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whom the world has ever seen, it never reformed either the philosophers themselves, or their pupils: not, as this great man observes, in a single instance. Infidel philosophy has been still more deficient and profligate. All that has been better in it has been borrowed from the Bible. All that has been worse has flowed from the hearts of its authors. It ought to be added, that neither of these classes has laboured, at all, to promote the reformation of mankind: a work hitherto confined wholly to Christ, the prophets, the apostles, and their followers.
From these observations it is evident, that the Gospel is inestimably important and valuable. It is "the wisdom of God, and the power of GOD, unto salvation." It is a divine record of the Character, and Works, of the Infinite Mind; of those works, in which that Character is pre-eminently displayed. It is the Will of God, and his whole Will, concerning the Duty, and Restoration, of mankind. The End, which it proposes, and accomplishes, is divine and the Means, which it furnishes for the accomplishment of this end, are, on the one hand, the best and most efficacious, and, on the other, supremely honourable in their nature to the wisdom of their Author. His instructions and precepts are in themselves infinitely excellent. To us, as the means of holiness, and as guides to endless life, they are possessed of infinite value.
If these observations convey to this audience the same evidence concerning this subject, which they claim in my own mind; it will be impossible for them not to feel, in a very forcible manner, the declaration, made by St. Paul in the text. It will be impossible for you, my brethren, not to feel, that the Gospel is hallowed ground; and not to ask, "What man, what angel, shall dare to intrude upon it, unbidden, unallowed, of his Maker? Whoever enters the desk, for the solemn purpose of exploring this sacred field; you will instinctively say to him, "Take thy shoe from off thy foot for the place, whereon thou standest, is holy." The Gospel is the temple of God; into the courts of which neither Jew, nor Gentile, can enter without the permission of Him, who has consecrated it to his own honour and worship! It is "the
Holy of Holies;" the peculiar residence of JEHOVAH himself! What man, what angel, shall venture into this awful recess, and place himself on the mercy-seat by the side of his Maker? Who, with a still more desperate madness, if madness can be more desperate, shall thrust himself, in JEHOVAH's stead, into the bosom of the Shechinah; and thence utter, as the oracles of this glorious Being, the presumptuous dictates of his own reason, and the wretched dreams of his own imagination?
Suppose an Angel engaged in this impious employment; and, shorn of all his piety, glory and beauty, already commencing the unnatural, the monstrous, task of modelling anew the Word of GOD. Of what nature, we ask, are his instructions to be? Shall he change the Divine Law? Shall he declare to mankind, that they shall not, henceforth, "love the Lord, their God, with all their heart; nor their neighbour as themselves:" and thus institute a new rule of righteousness, for the government of the moral universe? Shall he compound a new kind of virtue, unknown, or uncommanded, of his GOD? Will he bind the Creator to approve, and reward, it? Shall he adventure still farther; and change, and lessen, the Penalty of this Law; and repeal the eurse, which it denounces against transgressors? Shall he proclaim to fallen man new terms of Restoration to the divine favour? Shall he say, that "there is some other Name under Heaven, given among men, whereby they must be saved?" Shall he say, that "God hath not set forth Christ to be a propitiation through faith in his blood;" that we are not "justified freely by grace, through the redemption that is in him ;" that "a man" need not "be born again," in order to "enter into the kingdom of GOD;" that "by works of righteousness, which we have done, he saved us;" and not " according to his mercy," nor "by the washing of regeneration, and the renewing of the Holy Ghost?" Shall he declare, that "he, who hath begun a good work in us, will not perform it unto the day of Christ ?"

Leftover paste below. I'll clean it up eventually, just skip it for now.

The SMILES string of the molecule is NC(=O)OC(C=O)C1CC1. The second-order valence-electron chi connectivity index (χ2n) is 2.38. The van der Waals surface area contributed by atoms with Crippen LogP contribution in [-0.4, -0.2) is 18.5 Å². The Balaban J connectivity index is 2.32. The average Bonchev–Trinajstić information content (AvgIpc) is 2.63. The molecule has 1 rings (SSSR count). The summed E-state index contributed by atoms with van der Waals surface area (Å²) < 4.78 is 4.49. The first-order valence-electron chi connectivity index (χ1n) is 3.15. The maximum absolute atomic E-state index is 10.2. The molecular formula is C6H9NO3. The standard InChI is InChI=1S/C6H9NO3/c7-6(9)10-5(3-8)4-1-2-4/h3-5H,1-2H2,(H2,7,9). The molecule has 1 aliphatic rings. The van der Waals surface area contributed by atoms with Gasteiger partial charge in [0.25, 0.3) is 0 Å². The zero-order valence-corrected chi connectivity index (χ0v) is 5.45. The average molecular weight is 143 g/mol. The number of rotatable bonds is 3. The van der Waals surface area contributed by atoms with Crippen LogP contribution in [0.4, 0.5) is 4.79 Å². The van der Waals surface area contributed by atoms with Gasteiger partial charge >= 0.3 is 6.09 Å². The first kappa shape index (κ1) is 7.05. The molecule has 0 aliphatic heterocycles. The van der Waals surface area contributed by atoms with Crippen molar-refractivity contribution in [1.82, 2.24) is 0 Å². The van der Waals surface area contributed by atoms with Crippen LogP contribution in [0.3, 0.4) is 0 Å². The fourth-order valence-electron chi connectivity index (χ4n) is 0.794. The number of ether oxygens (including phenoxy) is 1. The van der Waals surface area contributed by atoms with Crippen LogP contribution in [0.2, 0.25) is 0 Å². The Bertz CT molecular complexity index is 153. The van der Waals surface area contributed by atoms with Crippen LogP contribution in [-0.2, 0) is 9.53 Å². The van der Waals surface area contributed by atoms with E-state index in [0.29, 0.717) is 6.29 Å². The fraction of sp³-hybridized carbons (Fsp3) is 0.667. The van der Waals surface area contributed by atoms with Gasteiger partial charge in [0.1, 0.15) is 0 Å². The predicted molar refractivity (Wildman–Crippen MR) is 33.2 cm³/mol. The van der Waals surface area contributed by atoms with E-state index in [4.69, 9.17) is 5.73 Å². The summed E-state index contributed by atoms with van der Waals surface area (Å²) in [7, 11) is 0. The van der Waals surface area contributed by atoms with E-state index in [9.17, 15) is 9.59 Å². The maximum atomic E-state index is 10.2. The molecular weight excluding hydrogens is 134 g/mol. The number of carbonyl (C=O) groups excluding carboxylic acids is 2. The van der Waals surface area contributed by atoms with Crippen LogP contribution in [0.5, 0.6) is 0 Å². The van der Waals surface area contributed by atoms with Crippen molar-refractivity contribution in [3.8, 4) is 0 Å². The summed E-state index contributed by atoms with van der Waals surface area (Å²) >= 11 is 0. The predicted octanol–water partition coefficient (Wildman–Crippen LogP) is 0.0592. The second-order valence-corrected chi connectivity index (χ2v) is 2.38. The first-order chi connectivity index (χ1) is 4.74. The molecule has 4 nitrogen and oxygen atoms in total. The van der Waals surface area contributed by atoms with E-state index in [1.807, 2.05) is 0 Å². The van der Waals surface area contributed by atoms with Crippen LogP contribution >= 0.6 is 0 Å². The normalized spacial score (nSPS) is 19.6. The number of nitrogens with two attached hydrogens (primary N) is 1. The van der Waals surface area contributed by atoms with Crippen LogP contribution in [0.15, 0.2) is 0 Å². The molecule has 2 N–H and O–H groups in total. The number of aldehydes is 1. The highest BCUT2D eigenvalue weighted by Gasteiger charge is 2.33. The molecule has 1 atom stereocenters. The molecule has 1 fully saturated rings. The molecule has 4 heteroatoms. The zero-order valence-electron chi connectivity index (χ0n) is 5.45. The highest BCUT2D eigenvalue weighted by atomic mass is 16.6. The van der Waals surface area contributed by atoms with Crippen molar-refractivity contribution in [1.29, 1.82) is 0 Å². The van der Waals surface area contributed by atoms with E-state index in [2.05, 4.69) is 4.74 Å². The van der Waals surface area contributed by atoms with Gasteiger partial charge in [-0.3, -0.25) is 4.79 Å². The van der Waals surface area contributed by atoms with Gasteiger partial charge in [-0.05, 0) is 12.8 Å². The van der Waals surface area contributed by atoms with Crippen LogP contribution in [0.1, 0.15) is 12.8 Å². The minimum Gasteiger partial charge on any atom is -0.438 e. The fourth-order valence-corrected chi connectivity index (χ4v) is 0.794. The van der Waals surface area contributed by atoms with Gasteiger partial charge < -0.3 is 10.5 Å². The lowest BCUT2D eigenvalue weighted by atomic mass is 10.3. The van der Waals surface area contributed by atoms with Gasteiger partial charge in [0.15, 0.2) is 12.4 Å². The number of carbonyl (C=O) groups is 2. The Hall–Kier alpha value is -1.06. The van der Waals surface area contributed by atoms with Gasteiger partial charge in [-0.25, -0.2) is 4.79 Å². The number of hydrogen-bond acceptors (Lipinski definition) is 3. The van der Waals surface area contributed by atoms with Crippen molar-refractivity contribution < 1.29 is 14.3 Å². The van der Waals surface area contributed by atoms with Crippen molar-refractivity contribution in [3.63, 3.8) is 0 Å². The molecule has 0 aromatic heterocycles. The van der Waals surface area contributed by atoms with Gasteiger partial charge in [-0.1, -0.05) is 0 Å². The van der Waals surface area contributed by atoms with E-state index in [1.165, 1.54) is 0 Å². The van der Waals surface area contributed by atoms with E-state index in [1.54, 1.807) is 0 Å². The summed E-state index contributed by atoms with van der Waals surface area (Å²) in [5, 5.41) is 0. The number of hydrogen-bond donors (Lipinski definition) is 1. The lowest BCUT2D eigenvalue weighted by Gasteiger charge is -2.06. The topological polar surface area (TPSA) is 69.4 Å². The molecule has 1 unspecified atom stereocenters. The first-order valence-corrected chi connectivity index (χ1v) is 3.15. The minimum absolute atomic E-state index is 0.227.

To what end would he declare these things? And what would be the consequences of his declarations? Would GOD regard them? Would he hate sin less? Would he punish sin
ners with less severity? Would he accept them on easier terms? He has declared, that "heaven and earth shall sooner pass away, than one jot, or one tittle, of the law," by which sinners are tried, and condemned," shall pass, until all be fulfilled." Would He annul, would he change, the whole, or a jot, or a tittle, of it, at the bidding of a creature?
Should we be profited? Would our sins be more easily washed away? Would our souls be forgiven, justified, and sanctified, on easier terms? Would our escape from hell be rendered more hopeful? Would the doors of heaven more readily open, to admit unbelieving and impenitent sinners? In what respect would the new Law render our condition better; our hopes brighter; or our future being more desirable?